In Florida, insurance covers most car accidents. If you suffer minor injuries that cost less than $10,000 in medical expenses and lost income, you will deal solely with your no-fault auto insurer. If you suffer a permanent injury or your damages exceed your no-fault policy limits, you will deal with the at-fault driver’s auto liability insurer.
In either case, the insurance companies and the at-fault driver have an incentive to blame you for the accident. Blaming you can reduce the amount of their liability or even eliminate it.
Here is some information about how an personal injury lawyer can help if insurers blame you for an accident.
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Auto Insurance Laws in Florida
Florida uses a no-fault insurance system. Every vehicle owner in Florida must have an auto insurance policy with $10,000 in personal injury protection (PIP). Florida does not require car owners to buy bodily injury liability (BIL) coverage.
When you suffer an injury in an auto accident, your injury claim starts with your auto insurer. Your insurance policy covers 80% of your medical expenses and 60% of your lost income until the insurance company pays out $10,000.
You will receive PIP benefits from your insurer regardless of who caused the accident, hence the name “no-fault.”
For example, suppose that you had $10,250 in medical bills and $3,000 in lost income. The insurer would pay $8,200 of your medical bills and $1,800 of your lost income even if you caused the accident. At that point, you would hit your policy limits, and your PIP benefits would run out.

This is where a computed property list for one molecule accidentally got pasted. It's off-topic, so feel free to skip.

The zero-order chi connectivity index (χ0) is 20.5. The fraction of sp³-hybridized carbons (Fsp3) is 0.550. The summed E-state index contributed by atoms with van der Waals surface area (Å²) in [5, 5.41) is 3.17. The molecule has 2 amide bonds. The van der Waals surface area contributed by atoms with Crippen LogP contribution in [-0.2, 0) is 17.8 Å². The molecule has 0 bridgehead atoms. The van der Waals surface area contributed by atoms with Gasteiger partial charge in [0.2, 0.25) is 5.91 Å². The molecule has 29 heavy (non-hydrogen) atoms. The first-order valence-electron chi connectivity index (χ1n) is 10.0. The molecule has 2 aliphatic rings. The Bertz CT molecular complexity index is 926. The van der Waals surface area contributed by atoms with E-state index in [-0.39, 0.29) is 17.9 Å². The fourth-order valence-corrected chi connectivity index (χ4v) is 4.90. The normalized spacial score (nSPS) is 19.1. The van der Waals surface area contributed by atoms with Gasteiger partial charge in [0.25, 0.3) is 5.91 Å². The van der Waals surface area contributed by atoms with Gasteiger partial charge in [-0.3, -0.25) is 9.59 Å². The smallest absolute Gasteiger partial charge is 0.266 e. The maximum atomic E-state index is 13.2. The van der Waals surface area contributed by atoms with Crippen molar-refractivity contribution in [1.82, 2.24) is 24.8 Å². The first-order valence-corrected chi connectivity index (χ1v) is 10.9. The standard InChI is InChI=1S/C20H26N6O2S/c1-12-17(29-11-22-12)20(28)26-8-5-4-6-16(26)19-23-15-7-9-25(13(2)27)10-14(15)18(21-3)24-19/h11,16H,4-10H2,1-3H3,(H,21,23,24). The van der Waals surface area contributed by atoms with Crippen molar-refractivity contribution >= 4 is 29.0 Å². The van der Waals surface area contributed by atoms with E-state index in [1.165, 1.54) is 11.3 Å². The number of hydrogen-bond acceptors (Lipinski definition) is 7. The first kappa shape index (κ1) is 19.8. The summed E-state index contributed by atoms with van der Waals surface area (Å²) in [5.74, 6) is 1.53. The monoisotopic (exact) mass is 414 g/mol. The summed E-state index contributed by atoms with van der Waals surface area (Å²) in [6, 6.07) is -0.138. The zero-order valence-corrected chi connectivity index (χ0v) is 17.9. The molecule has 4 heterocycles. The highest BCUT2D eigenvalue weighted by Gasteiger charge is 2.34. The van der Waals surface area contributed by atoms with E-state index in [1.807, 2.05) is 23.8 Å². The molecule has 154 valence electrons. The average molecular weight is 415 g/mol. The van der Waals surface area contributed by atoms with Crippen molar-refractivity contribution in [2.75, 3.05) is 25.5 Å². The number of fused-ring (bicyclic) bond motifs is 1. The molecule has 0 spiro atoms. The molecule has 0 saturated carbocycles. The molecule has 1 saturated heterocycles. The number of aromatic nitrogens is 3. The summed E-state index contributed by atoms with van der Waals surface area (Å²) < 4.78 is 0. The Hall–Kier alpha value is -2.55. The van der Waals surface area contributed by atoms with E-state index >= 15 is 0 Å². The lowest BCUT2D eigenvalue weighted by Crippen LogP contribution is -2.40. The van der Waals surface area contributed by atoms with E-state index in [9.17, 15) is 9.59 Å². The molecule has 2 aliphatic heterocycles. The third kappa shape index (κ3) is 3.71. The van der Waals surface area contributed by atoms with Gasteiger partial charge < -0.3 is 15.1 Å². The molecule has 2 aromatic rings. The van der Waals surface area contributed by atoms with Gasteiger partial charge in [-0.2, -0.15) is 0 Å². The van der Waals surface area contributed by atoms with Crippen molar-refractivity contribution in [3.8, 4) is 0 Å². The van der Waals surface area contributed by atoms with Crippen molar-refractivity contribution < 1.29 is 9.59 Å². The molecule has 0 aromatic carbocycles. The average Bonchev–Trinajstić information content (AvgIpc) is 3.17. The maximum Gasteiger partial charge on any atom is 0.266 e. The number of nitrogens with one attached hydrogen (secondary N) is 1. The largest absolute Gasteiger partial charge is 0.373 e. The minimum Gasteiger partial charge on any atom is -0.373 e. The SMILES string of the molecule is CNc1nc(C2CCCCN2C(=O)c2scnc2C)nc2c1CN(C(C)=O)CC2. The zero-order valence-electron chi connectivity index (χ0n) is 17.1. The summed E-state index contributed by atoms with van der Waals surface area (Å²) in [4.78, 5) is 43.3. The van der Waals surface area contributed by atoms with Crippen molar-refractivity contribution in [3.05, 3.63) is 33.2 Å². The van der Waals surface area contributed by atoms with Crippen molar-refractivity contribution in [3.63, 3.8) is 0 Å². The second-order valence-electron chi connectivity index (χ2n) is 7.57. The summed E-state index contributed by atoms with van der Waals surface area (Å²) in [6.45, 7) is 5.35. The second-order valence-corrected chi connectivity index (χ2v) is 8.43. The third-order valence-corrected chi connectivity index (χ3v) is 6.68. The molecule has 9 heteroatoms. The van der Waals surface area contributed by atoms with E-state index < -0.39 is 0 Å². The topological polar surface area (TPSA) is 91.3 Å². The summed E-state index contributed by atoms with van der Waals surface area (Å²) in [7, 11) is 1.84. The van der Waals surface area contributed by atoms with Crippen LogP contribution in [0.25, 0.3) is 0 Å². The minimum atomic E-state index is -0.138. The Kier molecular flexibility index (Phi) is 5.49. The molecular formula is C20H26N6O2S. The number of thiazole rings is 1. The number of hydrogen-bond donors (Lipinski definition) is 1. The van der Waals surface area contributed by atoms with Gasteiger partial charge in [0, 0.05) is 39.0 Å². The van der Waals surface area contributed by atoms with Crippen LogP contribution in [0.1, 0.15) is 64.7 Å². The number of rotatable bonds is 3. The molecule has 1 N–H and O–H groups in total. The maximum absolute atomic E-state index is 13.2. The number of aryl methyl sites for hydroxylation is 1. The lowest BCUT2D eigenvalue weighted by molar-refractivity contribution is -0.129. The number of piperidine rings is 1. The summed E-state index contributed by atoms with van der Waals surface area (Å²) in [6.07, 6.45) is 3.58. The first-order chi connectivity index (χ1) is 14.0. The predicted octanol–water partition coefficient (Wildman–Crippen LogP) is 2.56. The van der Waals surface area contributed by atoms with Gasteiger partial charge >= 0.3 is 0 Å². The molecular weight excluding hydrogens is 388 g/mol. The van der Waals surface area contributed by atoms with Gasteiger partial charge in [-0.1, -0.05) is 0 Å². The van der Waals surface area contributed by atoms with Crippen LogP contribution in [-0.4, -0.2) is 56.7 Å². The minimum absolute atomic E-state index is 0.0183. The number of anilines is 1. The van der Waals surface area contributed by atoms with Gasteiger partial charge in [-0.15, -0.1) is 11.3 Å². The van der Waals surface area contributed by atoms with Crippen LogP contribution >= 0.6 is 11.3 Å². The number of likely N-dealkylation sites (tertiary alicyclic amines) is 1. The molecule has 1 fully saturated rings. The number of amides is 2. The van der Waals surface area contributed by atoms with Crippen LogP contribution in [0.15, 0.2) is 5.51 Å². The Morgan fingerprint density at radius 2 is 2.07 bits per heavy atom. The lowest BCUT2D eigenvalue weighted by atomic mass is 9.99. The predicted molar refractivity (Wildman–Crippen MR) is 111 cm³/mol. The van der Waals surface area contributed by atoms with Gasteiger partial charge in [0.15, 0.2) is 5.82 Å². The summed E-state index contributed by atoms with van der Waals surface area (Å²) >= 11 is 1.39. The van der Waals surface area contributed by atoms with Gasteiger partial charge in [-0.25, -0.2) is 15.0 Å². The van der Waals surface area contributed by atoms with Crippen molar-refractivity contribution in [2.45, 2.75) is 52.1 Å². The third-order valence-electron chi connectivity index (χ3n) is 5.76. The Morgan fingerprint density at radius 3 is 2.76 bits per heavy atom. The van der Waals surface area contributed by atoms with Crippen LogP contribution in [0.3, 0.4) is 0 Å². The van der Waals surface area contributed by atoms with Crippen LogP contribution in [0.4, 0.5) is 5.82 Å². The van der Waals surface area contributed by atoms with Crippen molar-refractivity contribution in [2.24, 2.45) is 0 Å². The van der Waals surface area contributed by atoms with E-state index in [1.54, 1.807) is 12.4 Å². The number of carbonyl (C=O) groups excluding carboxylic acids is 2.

No-Fault Insurers Could Blame You for an Accident
Your insurance company has an incentive to blame you for the accident in some situations.
Under Florida law, your insurer does not need to pay PIP benefits if you:
- Intentionally caused the crash
- Crashed while committing a felony
After an accident, a claims adjuster could investigate to determine whether you intentionally crashed. By shifting blame for the accident to you, the insurance company could potentially save up to $10,000.
The most common reason for shifting blame to you is if you were intoxicated at the time of your accident.
Prosecutors can charge DUIs as a felony when you have two prior DUIs or if the DUI kills or injures another person. If prosecutors charge you with felony DUI, your insurer will shift blame for the crash to you and deny your PIP benefits.
Negligence Claims in Florida
If you suffer a permanent injury or your losses exceed your PIP benefits, you can pursue a negligence claim against the at-fault driver.
To prove negligence, you need to show that the driver failed to drive with reasonable care. A driver does not need to break a traffic law to drive negligently. However, if the other driver received a traffic citation, your chances of proving negligence will improve under a doctrine called negligence per se.
On the other hand, if the driver can shift blame to you, the driver’s potential liability decreases or is eliminated. Under Florida’s modified comparative negligence statute, you can only recover damages in proportion to the fault of the person you sue — and you cannot recover damages if your portion of fault exceeds 50%.